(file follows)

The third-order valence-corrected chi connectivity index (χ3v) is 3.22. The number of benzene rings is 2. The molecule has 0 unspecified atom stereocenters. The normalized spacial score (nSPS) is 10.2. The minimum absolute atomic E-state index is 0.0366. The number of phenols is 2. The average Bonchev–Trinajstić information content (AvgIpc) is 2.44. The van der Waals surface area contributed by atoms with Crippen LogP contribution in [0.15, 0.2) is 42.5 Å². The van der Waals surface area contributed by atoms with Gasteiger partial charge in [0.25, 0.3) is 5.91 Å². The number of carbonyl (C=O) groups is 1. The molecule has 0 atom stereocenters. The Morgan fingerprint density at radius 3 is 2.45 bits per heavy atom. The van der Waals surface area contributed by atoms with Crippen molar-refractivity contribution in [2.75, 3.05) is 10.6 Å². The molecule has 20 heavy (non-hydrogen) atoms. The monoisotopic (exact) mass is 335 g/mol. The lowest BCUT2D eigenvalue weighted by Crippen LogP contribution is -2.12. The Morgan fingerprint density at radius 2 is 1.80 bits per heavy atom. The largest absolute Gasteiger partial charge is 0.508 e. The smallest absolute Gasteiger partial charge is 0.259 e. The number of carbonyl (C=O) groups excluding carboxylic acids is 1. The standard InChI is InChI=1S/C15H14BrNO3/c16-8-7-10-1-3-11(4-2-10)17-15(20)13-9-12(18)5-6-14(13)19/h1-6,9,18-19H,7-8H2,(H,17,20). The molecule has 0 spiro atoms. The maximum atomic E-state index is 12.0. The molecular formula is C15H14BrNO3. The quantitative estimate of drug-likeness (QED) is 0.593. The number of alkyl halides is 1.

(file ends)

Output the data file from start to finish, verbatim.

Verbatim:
The third-order valence-corrected chi connectivity index (χ3v) is 3.22. The number of benzene rings is 2. The molecule has 0 unspecified atom stereocenters. The normalized spacial score (nSPS) is 10.2. The minimum absolute atomic E-state index is 0.0366. The number of phenols is 2. The average Bonchev–Trinajstić information content (AvgIpc) is 2.44. The van der Waals surface area contributed by atoms with Crippen LogP contribution in [0.15, 0.2) is 42.5 Å². The van der Waals surface area contributed by atoms with Gasteiger partial charge in [0.25, 0.3) is 5.91 Å². The number of carbonyl (C=O) groups is 1. The molecule has 0 atom stereocenters. The Morgan fingerprint density at radius 3 is 2.45 bits per heavy atom. The van der Waals surface area contributed by atoms with Crippen molar-refractivity contribution in [2.75, 3.05) is 10.6 Å². The molecule has 20 heavy (non-hydrogen) atoms. The monoisotopic (exact) mass is 335 g/mol. The lowest BCUT2D eigenvalue weighted by Crippen LogP contribution is -2.12. The Morgan fingerprint density at radius 2 is 1.80 bits per heavy atom. The largest absolute Gasteiger partial charge is 0.508 e. The smallest absolute Gasteiger partial charge is 0.259 e. The number of carbonyl (C=O) groups excluding carboxylic acids is 1. The standard InChI is InChI=1S/C15H14BrNO3/c16-8-7-10-1-3-11(4-2-10)17-15(20)13-9-12(18)5-6-14(13)19/h1-6,9,18-19H,7-8H2,(H,17,20). The molecule has 0 spiro atoms. The maximum atomic E-state index is 12.0. The molecular formula is C15H14BrNO3. The quantitative estimate of drug-likeness (QED) is 0.593. The number of alkyl halides is 1.